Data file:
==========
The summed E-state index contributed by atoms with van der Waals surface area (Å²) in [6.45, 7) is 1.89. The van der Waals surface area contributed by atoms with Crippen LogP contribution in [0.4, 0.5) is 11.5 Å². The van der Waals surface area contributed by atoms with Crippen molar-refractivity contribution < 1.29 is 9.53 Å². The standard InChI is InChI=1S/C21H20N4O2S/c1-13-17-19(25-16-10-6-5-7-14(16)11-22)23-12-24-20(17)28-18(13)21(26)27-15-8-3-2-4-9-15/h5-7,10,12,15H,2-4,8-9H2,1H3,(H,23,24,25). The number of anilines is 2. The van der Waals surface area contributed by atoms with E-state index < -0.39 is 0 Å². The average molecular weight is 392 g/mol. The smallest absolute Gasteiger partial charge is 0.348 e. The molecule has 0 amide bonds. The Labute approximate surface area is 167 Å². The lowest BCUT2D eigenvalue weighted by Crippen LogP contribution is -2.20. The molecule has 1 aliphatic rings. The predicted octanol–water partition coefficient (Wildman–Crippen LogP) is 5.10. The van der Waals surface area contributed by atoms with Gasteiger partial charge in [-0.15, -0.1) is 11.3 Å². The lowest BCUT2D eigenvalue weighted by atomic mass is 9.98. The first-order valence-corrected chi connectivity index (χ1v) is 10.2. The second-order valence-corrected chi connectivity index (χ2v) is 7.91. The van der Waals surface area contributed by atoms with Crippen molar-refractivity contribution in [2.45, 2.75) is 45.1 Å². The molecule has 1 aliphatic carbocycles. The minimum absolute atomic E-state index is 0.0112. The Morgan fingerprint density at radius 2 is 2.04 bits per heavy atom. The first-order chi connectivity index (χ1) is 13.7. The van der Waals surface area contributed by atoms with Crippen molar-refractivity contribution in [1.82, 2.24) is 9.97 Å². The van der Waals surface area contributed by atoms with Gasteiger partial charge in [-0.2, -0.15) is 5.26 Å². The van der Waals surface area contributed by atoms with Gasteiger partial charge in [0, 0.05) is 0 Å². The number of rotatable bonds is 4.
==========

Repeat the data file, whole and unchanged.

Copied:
The summed E-state index contributed by atoms with van der Waals surface area (Å²) in [6.45, 7) is 1.89. The van der Waals surface area contributed by atoms with Crippen LogP contribution in [0.4, 0.5) is 11.5 Å². The van der Waals surface area contributed by atoms with Crippen molar-refractivity contribution < 1.29 is 9.53 Å². The standard InChI is InChI=1S/C21H20N4O2S/c1-13-17-19(25-16-10-6-5-7-14(16)11-22)23-12-24-20(17)28-18(13)21(26)27-15-8-3-2-4-9-15/h5-7,10,12,15H,2-4,8-9H2,1H3,(H,23,24,25). The number of anilines is 2. The van der Waals surface area contributed by atoms with E-state index < -0.39 is 0 Å². The average molecular weight is 392 g/mol. The smallest absolute Gasteiger partial charge is 0.348 e. The molecule has 0 amide bonds. The Labute approximate surface area is 167 Å². The lowest BCUT2D eigenvalue weighted by Crippen LogP contribution is -2.20. The molecule has 1 aliphatic rings. The predicted octanol–water partition coefficient (Wildman–Crippen LogP) is 5.10. The van der Waals surface area contributed by atoms with Gasteiger partial charge in [-0.15, -0.1) is 11.3 Å². The lowest BCUT2D eigenvalue weighted by atomic mass is 9.98. The first-order valence-corrected chi connectivity index (χ1v) is 10.2. The second-order valence-corrected chi connectivity index (χ2v) is 7.91. The van der Waals surface area contributed by atoms with Crippen molar-refractivity contribution in [2.45, 2.75) is 45.1 Å². The molecule has 1 aliphatic carbocycles. The minimum absolute atomic E-state index is 0.0112. The Morgan fingerprint density at radius 2 is 2.04 bits per heavy atom. The first-order chi connectivity index (χ1) is 13.7. The van der Waals surface area contributed by atoms with Crippen molar-refractivity contribution in [1.82, 2.24) is 9.97 Å². The van der Waals surface area contributed by atoms with Gasteiger partial charge in [-0.2, -0.15) is 5.26 Å². The van der Waals surface area contributed by atoms with Gasteiger partial charge in [0, 0.05) is 0 Å². The number of rotatable bonds is 4.